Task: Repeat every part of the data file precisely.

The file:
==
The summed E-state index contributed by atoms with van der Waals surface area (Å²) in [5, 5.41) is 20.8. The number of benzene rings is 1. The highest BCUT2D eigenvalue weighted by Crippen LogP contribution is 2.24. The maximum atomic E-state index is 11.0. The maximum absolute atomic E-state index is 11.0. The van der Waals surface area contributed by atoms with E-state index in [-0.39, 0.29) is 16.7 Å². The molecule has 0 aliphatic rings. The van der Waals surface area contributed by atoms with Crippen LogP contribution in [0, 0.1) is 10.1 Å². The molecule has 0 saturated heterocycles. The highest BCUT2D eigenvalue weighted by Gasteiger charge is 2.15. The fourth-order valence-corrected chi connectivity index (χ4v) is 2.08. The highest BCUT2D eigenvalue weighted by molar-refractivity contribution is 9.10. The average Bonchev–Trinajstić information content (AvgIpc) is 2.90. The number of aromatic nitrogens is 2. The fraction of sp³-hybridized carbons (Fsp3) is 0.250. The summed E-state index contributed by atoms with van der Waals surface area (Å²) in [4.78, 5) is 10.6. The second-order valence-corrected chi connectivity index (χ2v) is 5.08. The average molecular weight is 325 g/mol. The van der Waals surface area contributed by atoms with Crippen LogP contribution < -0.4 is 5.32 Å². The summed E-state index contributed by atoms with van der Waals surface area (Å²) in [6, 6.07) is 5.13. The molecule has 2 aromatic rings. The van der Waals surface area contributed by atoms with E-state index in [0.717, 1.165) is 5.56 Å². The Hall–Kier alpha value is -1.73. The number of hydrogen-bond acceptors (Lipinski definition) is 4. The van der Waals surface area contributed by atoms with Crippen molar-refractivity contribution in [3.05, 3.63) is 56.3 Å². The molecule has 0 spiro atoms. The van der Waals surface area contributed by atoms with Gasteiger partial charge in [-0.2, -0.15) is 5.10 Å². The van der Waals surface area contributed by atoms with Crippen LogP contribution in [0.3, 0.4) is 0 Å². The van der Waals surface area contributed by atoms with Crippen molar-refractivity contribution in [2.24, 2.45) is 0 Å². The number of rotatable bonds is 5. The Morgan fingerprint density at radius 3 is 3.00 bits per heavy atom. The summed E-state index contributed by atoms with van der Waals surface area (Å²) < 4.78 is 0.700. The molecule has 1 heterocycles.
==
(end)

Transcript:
The summed E-state index contributed by atoms with van der Waals surface area (Å²) in [5, 5.41) is 20.8. The number of benzene rings is 1. The highest BCUT2D eigenvalue weighted by Crippen LogP contribution is 2.24. The maximum atomic E-state index is 11.0. The maximum absolute atomic E-state index is 11.0. The van der Waals surface area contributed by atoms with E-state index in [-0.39, 0.29) is 16.7 Å². The molecule has 0 aliphatic rings. The van der Waals surface area contributed by atoms with Crippen LogP contribution in [0, 0.1) is 10.1 Å². The molecule has 0 saturated heterocycles. The highest BCUT2D eigenvalue weighted by Gasteiger charge is 2.15. The fourth-order valence-corrected chi connectivity index (χ4v) is 2.08. The highest BCUT2D eigenvalue weighted by molar-refractivity contribution is 9.10. The average Bonchev–Trinajstić information content (AvgIpc) is 2.90. The number of aromatic nitrogens is 2. The fraction of sp³-hybridized carbons (Fsp3) is 0.250. The summed E-state index contributed by atoms with van der Waals surface area (Å²) in [4.78, 5) is 10.6. The second-order valence-corrected chi connectivity index (χ2v) is 5.08. The average molecular weight is 325 g/mol. The van der Waals surface area contributed by atoms with Crippen LogP contribution < -0.4 is 5.32 Å². The summed E-state index contributed by atoms with van der Waals surface area (Å²) in [6, 6.07) is 5.13. The molecule has 2 aromatic rings. The van der Waals surface area contributed by atoms with E-state index in [0.717, 1.165) is 5.56 Å². The Hall–Kier alpha value is -1.73. The number of hydrogen-bond acceptors (Lipinski definition) is 4. The van der Waals surface area contributed by atoms with Crippen molar-refractivity contribution in [3.05, 3.63) is 56.3 Å². The molecule has 0 spiro atoms. The van der Waals surface area contributed by atoms with Gasteiger partial charge in [-0.2, -0.15) is 5.10 Å². The van der Waals surface area contributed by atoms with Crippen LogP contribution in [0.3, 0.4) is 0 Å². The van der Waals surface area contributed by atoms with Crippen molar-refractivity contribution in [2.24, 2.45) is 0 Å². The number of rotatable bonds is 5. The Morgan fingerprint density at radius 3 is 3.00 bits per heavy atom. The summed E-state index contributed by atoms with van der Waals surface area (Å²) < 4.78 is 0.700. The molecule has 1 heterocycles.